DEAR HARRIETTE: My youngest son is going into the Army, and I’m scared. He went to college out of state and has now decided to enlist. After he graduated, I tried convincing him that there are other options besides the Army, but his mind is made up. His father is not supportive and ignores my son when he talks about his future. I’m slowly getting used to the idea of him moving again and serving his country, but I am scared that I might lose my child. How can I become more supportive and comfortable with the idea of my son joining the Army? -- Losing My Son, Wilmington, Delaware
DEAR LOSING MY SON: One way to look at your son’s decision is that he is at the age and time in his life when he should be choosing his destiny for himself. It is likely that even if he were making a different choice, you would still be nervous about it because it means that he is choosing to become independent of you. This is hard to accept, but it is part of life.
As far as going into the military, yes, there are risks. Not to frighten you, but there are risks in just about everything, including having him stay at home. Instead of fretting, talk to your son about his ideas. Learn what he’s thinking and planning. Do your best to support him cultivating a sense of agency. Your job as a parent is to help your son become independent.
DEAR HARRIETTE: One of my good friends has been in a relationship with a possessive and mentally abusive boyfriend for the past two years. He is the absolute worst. He treats her horribly, but she is so blinded by love that she doesn't see it. She has spent two years defending him and making excuses for him, which has cost her a lot of friends. As one of the few people who is still close with her, I have learned that I need to keep myself separate from anything having to do with him, or else it will end in us fighting.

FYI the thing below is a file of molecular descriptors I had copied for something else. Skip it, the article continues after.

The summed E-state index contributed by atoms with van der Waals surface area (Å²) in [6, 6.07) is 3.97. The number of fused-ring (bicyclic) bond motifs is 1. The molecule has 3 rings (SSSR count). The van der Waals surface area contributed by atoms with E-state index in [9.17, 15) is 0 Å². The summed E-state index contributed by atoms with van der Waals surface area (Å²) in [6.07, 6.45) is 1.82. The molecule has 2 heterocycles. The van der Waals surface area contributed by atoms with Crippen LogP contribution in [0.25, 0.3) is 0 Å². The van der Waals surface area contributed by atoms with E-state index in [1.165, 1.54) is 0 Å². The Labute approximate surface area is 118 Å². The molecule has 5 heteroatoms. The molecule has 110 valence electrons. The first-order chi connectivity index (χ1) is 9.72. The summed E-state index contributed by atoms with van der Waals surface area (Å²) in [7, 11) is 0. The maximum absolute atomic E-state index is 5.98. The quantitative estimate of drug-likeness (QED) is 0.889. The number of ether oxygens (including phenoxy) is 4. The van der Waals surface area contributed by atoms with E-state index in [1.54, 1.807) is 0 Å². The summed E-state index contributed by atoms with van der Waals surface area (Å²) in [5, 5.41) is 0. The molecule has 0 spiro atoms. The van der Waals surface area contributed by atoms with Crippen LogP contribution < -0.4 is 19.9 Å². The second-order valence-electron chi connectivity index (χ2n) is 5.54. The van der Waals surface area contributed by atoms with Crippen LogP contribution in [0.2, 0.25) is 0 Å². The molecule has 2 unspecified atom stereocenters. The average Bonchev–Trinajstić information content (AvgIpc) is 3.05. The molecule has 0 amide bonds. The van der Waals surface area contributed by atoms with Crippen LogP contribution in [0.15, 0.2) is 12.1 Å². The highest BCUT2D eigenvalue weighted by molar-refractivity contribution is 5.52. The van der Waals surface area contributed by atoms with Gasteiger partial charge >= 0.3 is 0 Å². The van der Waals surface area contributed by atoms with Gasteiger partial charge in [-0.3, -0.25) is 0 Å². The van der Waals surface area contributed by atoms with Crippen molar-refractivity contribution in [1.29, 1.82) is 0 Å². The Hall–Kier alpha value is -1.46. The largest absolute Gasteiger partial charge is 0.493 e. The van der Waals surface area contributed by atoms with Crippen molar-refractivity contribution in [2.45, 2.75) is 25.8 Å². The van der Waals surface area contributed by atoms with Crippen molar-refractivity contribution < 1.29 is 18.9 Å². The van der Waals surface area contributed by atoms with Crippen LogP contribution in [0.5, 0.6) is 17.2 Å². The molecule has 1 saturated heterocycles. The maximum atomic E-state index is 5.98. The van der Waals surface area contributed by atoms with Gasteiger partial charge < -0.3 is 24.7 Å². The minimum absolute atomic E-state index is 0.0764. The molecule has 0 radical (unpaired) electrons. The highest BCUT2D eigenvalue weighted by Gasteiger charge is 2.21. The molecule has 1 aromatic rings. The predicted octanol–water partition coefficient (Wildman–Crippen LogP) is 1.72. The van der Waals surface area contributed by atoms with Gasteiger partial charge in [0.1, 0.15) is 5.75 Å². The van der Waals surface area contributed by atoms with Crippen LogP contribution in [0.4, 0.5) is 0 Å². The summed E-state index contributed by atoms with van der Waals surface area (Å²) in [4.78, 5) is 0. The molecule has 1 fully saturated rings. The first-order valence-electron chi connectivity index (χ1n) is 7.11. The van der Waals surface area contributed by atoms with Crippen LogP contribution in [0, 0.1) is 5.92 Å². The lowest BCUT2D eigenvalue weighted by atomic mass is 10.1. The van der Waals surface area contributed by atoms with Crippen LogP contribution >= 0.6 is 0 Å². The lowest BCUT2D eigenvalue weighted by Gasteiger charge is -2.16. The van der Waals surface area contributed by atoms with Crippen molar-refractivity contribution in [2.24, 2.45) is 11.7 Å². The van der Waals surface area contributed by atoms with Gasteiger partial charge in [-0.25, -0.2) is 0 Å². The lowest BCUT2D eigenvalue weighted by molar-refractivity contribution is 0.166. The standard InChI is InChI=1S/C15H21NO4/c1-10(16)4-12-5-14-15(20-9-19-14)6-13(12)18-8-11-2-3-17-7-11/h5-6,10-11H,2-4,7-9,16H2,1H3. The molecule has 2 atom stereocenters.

When I was at a bar last weekend, I saw her boyfriend there with another woman, and he was definitely not there as “just friends.” I told my friend immediately, and she brushed it off. She basically ignored the fact that he is cheating on her and is now upset with me for getting involved. I am so sick and tired of dealing with her nightmare boyfriend and having him come between us. I've told her this many times, but nothing is going to change. Is it time for me to walk away from this friendship? How can I help her if she won't help herself? -- Extremely Frustrated, Dallas
DEAR EXTREMELY FRUSTRATED: Rather than completely walking away, you can draw a line. Decide not to engage in any discussion about this man -- period. If your friend needs to discuss him, suggest that she speak to someone else. Let her know that you have no more advice for her. If she persists, you may need to walk away -- for a while, at least, until she is no longer under his spell.
(Harriette Cole is a lifestylist and founder of DREAMLEAPERS, an initiative to help people access and activate their dreams. You can send questions to firstname.lastname@example.org or c/o Andrews McMeel Syndication, 1130 Walnut St., Kansas City, MO 64106.)